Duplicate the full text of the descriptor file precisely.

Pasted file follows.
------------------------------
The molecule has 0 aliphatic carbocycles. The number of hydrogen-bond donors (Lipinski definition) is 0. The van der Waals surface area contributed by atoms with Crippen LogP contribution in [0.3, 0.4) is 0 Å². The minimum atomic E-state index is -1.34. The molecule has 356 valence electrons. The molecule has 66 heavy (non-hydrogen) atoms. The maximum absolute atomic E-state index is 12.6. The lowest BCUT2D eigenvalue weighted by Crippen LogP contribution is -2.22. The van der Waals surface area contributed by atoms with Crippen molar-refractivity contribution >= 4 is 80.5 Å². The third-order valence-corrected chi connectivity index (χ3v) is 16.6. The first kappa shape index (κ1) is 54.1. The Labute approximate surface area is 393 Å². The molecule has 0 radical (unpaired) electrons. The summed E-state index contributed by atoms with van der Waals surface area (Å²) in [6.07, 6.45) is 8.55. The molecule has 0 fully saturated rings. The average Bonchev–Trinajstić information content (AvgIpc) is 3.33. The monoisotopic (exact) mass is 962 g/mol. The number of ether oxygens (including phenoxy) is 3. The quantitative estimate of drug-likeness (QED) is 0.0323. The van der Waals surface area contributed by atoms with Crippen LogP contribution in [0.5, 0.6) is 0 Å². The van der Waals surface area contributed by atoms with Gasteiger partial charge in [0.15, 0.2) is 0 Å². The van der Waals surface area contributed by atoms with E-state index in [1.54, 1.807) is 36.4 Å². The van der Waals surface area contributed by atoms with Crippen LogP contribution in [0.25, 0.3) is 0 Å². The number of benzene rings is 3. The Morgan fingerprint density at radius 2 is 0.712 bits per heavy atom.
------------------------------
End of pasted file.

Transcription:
The molecule has 0 aliphatic carbocycles. The number of hydrogen-bond donors (Lipinski definition) is 0. The van der Waals surface area contributed by atoms with Crippen LogP contribution in [0.3, 0.4) is 0 Å². The minimum atomic E-state index is -1.34. The molecule has 356 valence electrons. The molecule has 66 heavy (non-hydrogen) atoms. The maximum absolute atomic E-state index is 12.6. The lowest BCUT2D eigenvalue weighted by Crippen LogP contribution is -2.22. The van der Waals surface area contributed by atoms with Crippen molar-refractivity contribution >= 4 is 80.5 Å². The third-order valence-corrected chi connectivity index (χ3v) is 16.6. The first kappa shape index (κ1) is 54.1. The Labute approximate surface area is 393 Å². The molecule has 0 radical (unpaired) electrons. The summed E-state index contributed by atoms with van der Waals surface area (Å²) in [6.07, 6.45) is 8.55. The molecule has 0 fully saturated rings. The average Bonchev–Trinajstić information content (AvgIpc) is 3.33. The monoisotopic (exact) mass is 962 g/mol. The number of ether oxygens (including phenoxy) is 3. The quantitative estimate of drug-likeness (QED) is 0.0323. The van der Waals surface area contributed by atoms with Crippen LogP contribution in [0.5, 0.6) is 0 Å². The van der Waals surface area contributed by atoms with Gasteiger partial charge in [0.15, 0.2) is 0 Å². The van der Waals surface area contributed by atoms with E-state index in [1.54, 1.807) is 36.4 Å². The van der Waals surface area contributed by atoms with Crippen LogP contribution in [0.25, 0.3) is 0 Å². The number of benzene rings is 3. The Morgan fingerprint density at radius 2 is 0.712 bits per heavy atom.